- NFL Pro Era (Demo) – 7/10
- I didn’t know what this game was going to be when I started playing it, but I was very impressed. Not sure how the full game is, but the demo is just running some plays as a quarterback. It really felt like I was on the field and was firing passes to the wide receivers on my team. I will probably pick this up if it ever goes on sale.
- No Man’s Sky – 6/10
- No Man’s Sky is one of my favorite games of all time. I’ve been playing it on and off across various consoles since 2016! I’ve heard before how great of a VR game NMS is on PS4 and PC, so when the update came to the PS5, I wasn’t impressed. The visuals and control system are not what I’m used to when playing the game not in VR. Hopefully they make this better and I’ll give it a try again.
- Pistol Whip – 9/10
- I watched the trailer for Pistol Whip and didn’t think I would like it. After about a week of having the PS VR2, I was looking for something to play that didn’t make me sick. I purchased Pistol Whip after reading several PS VR2 players praise how fun it is. They were right. Not only is it fun to play and doesn’t make me sick, it’s not a bad workout. This is my current go-to game when I want to play some VR. As with other games ported to PS5 it could use a graphics upgrade and possibly some better PS VR2 integration.
- Puzzaling Places (Demo) – 8/10
- A 3D puzzle came where you manipulate 3D models and fit the pieces together sounds like it might be boring, but it’s not. I had a lot of fun playing the two demo puzzles. It’s a great tech demo of how someone could use VR to view and build 3D models in a virtual workspace. Playing this was the first time I realized how VR could be useful apart from gaming.
- Resident Evil: Village – 9/10
- I waited to play the latest Resident Evil until I got the PS VR2 so I went in blind. The VR tutorial is great and really shows you how VR shines in a game like this. I played the opening two scenes and was legit scared to go in some areas. The immersion is incredible, especially with headphones. After about 20 minutes I began to feel motion sick so I had to stop, but I expect to come back to this very soon and go further. Only critiscm I can give is some of the cut scenes are very strange in VR.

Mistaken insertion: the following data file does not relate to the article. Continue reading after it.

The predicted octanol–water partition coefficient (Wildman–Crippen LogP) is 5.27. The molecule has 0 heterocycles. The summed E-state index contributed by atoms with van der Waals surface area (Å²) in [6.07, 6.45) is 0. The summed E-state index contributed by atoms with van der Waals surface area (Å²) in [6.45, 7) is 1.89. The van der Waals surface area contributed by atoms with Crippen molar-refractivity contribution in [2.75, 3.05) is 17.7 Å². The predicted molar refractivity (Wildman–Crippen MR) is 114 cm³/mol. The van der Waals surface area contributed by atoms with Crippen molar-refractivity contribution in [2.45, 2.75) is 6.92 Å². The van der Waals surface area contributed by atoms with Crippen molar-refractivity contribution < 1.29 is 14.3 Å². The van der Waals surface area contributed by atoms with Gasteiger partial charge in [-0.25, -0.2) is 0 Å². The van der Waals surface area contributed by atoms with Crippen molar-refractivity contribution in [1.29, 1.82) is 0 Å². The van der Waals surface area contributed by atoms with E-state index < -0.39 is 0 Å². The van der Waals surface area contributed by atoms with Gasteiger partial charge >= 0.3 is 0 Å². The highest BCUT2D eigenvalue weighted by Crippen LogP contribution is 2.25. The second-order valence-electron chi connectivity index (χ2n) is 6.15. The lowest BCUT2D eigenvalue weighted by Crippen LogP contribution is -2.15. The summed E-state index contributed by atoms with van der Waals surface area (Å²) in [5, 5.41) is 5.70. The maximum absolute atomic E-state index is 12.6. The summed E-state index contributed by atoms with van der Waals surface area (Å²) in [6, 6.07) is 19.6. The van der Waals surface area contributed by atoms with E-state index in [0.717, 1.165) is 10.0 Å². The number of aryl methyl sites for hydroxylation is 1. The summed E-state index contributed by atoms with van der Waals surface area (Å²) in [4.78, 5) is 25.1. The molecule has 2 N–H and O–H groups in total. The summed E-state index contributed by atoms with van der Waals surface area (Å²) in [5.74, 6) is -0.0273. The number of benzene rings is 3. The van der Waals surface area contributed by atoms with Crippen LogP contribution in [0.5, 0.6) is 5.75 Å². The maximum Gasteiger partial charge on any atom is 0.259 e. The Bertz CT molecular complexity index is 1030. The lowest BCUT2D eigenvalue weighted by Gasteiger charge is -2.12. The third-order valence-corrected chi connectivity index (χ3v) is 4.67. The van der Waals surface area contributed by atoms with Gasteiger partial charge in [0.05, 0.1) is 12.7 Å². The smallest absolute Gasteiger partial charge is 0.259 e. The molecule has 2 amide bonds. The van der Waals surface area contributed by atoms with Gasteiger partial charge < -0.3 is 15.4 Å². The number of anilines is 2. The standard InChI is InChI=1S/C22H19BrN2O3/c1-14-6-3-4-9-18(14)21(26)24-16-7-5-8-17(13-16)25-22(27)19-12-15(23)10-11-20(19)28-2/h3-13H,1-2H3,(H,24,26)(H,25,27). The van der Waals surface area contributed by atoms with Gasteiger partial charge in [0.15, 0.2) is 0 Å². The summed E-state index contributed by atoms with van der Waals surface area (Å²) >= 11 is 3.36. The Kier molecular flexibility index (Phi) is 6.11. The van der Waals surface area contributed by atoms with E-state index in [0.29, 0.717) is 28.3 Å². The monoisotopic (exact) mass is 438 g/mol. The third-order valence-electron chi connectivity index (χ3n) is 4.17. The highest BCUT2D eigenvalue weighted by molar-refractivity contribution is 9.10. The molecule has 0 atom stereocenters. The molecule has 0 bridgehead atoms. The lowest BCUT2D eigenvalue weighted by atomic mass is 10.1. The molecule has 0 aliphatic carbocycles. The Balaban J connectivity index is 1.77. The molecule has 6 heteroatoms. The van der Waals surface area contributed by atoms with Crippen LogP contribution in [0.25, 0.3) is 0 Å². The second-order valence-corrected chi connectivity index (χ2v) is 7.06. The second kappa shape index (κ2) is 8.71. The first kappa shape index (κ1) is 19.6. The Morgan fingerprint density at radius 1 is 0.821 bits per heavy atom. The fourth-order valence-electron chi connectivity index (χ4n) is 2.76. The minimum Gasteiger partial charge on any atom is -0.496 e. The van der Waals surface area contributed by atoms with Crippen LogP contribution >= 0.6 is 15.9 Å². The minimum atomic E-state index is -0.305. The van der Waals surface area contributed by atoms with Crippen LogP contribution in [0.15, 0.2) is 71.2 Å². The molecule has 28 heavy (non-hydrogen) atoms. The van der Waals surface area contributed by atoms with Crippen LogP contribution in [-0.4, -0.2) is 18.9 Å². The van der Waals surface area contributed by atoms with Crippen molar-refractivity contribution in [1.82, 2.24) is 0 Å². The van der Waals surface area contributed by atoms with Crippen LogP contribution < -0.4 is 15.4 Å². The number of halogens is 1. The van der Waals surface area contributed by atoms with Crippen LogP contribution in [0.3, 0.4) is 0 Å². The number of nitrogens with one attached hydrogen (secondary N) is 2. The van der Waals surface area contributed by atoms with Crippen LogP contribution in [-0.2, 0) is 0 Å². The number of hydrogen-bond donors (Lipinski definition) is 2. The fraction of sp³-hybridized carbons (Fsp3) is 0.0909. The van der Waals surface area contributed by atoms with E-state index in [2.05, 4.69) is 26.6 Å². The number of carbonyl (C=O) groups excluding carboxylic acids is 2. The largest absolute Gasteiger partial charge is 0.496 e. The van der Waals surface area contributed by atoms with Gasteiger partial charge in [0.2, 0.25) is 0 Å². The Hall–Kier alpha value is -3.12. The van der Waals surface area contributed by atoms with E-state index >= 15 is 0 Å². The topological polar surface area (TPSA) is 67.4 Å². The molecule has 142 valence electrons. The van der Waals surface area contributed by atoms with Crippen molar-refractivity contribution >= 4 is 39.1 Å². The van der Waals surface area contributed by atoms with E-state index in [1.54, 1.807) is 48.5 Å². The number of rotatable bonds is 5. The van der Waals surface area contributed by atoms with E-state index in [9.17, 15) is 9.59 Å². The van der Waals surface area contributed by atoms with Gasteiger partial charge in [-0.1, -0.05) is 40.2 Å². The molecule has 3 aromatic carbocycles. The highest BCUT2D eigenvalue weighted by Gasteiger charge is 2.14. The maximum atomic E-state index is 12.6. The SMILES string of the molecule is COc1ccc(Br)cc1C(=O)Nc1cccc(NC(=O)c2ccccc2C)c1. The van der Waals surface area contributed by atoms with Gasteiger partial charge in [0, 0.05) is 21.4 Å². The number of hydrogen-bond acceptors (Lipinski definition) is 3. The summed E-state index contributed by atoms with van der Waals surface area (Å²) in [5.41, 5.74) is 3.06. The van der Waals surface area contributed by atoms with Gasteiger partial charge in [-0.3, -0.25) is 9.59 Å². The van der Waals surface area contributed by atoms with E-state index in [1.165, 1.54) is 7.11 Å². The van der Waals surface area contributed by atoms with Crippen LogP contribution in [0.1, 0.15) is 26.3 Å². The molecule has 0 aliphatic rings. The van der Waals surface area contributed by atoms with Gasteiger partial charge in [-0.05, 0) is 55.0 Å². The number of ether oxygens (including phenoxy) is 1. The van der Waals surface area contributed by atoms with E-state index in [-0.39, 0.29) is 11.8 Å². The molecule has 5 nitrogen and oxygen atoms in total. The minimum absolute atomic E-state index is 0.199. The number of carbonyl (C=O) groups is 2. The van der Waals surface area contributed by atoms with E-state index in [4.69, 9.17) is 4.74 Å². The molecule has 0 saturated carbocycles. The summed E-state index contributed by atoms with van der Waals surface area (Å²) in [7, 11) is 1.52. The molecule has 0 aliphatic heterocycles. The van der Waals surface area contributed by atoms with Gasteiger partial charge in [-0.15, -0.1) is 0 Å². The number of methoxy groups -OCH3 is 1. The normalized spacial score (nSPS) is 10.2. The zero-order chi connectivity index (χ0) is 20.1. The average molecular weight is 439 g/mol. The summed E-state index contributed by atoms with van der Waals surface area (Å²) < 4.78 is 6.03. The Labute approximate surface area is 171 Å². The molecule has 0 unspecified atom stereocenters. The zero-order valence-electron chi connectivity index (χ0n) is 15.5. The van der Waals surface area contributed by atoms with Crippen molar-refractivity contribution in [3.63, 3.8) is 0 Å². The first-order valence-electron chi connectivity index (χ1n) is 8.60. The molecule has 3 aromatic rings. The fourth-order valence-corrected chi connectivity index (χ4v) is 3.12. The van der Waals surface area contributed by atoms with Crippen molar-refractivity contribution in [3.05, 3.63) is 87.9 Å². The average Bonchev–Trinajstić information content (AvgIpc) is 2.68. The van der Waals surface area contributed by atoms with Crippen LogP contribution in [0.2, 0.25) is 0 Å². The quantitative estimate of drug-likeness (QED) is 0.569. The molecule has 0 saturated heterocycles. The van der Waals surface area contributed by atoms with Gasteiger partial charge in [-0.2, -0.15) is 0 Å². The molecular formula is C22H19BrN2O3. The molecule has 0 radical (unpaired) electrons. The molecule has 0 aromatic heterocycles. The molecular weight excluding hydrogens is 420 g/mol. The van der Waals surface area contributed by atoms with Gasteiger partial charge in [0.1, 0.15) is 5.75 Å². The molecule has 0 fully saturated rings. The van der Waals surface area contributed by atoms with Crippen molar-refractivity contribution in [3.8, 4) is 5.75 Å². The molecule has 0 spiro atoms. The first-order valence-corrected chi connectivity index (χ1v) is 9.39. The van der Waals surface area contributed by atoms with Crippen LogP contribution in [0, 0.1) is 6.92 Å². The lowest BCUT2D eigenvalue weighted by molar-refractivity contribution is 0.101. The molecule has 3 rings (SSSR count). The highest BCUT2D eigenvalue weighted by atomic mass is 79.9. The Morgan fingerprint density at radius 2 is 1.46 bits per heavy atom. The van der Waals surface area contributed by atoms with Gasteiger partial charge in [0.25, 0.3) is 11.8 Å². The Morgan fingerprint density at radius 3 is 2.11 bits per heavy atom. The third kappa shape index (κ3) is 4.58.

- Song in the Smoke (Demo) – 5/10
- It’s a free demo so why not? Not that interesting of a game and has the basic VR walking mechanics that made me queasy. Skip this one.
- Star Wars: Tales from the Galaxy’s Edge (Demo)
- A cool VR tech demo, but the overall cost seems too high for this one. I expect the high cost has to do with licensing Star Wars. This one is the first game I played that made me feel sick, so I don’t expect to try it again.
I haven’t yet tried the flagship PS VR2 game Horizon Call of the Mountain, but I may in the future. I anticipate this will make me sick as well.
I’m looking forward to trying some more games as they get released or updated. One I’m anticipating is Beat Saber, the popular Meta Quest game. This is right up my alley and could be another good exercise game.
Being that this is my first real venture into VR, I’ll be a little biased as I have only tried the original PS VR once. So far I’m loving it and as a previous skeptic, I now see why VR is such a hot topic right now. The technology of the headsets are catching up to the idea that you can be fully immersed in a world, without needing high-end equipment or a booth. I honestly feel like I’m in the Ready Player One movie when playing some of the games above and I’d imagine it will only get better from here. I hope they continue to work on making people like me not get motion sickness when playing.
- Comfortable to wear
- Single cable connection
- Adjustable for various head sizes and face shapes
- Controllers with all the right features
- Clever earphone storage and wire management
- Magic-like eye and hand tracking
- Included earphones are just meh
- Lenses can get dirty very easily
- No included cleaning cloth
- Headset haptics could be better
- Headset and controllers take up a lot of room when not playing
- Price is a barrier to entry
- Single USB-C cable is not replaceable
- Needs more games and major developer adoption
- No other VR experiences outside of gaming